Plaintiffs argue that inmates are unconstitutionally forced to choose between earning interest via the Passbook Savings Account, which funds may not be used at the Canteen, and having access to the Canteen via their ITAs, which do not earn interest.[6] They assert that access to the Canteen is a necessity of prison life. Plaintiffs allege that the CDC's failure to pay interest on funds deposited by prisoners in an ITA constitutes a taking in violation of the Fifth Amendment on the part of the CDC and prison officials. Plaintiffs further allege that defendant James Gomez, the Director of the CDC, is personally liable for implementing the policy on prisoner bank accounts. Plaintiffs seek monetary and injunctive relief against each of these defendants.

Defendants have filed a motion to dismiss with prejudice for failure to state a claim.

 
LEGAL STANDARD

Under Federal Rule of Civil Procedure 12(b) (6), a district court must dismiss a complaint if it fails to state a claim upon which relief can be granted. The question presented by a motion to dismiss is not whether a plaintiff will prevail in the action, but whether the plaintiff is entitled to offer evidence in support of the claim. Scheuer v. Rhodes, 416 U.S. 232, 236, 94 S. Ct. 1683, 1686, 40 L. Ed. 2d 90 (1974).

In answering this question, the Court must assume that the plaintiff's allegations are true and must draw all reasonable inferences in the plaintiff's favor. Usher v. City of Los Angeles, 828 F.2d 556, 561 (9th Cir. 1987). Even if the face of the pleadings suggests that the chance of recovery is remote, the Court must allow the plaintiff to develop the case at this stage of the proceedings. United States v. City of Redwood City, 640 F.2d 963, 966 (9th Cir.1981).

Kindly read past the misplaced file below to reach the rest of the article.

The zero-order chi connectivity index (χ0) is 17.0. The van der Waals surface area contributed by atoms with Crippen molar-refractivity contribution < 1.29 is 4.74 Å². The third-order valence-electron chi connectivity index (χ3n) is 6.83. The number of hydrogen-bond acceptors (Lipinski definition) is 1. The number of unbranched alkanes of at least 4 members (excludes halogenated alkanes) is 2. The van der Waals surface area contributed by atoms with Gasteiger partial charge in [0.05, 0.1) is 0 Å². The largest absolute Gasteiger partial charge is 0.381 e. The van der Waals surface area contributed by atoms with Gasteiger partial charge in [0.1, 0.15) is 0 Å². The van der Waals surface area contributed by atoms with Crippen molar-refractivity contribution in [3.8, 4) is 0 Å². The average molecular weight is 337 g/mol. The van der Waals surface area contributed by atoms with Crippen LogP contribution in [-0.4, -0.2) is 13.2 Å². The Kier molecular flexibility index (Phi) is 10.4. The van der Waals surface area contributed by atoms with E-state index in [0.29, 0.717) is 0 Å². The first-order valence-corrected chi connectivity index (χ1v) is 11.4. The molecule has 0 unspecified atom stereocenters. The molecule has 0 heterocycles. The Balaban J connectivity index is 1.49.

DISCUSSION

The Fifth Amendment provides that "private property [shall not] be taken for public use, without just compensation." U.S. Const. amend. V. The Fifth Amendment Takings Clause has been held to apply to the states through the due process clause of the Fourteenth Amendment. Webb's Fabulous Pharmacies, Inc. v. Beckwith, 449 U.S. 155, 160, 101 S. Ct. 446, 450, 66 L. Ed. 2d 358 (1980). The Fifth and Fourteenth Amendment property and due process guarantees apply only to situations in which an individual is deprived of property in which there exists a constitutionally protected property interest. Board of Regents v. Roth, 408 U.S. 564, 569, 92 S. Ct. 2701, 2705, 33 L. Ed. 2d 548 (1972). Protected property interests are created by "existing rules or understandings that stem from an independent source, such as state law rules or understandings that secure certain benefits and that support claims of entitlement to those benefits." Id. at 577, 92 S. Ct. at 2709.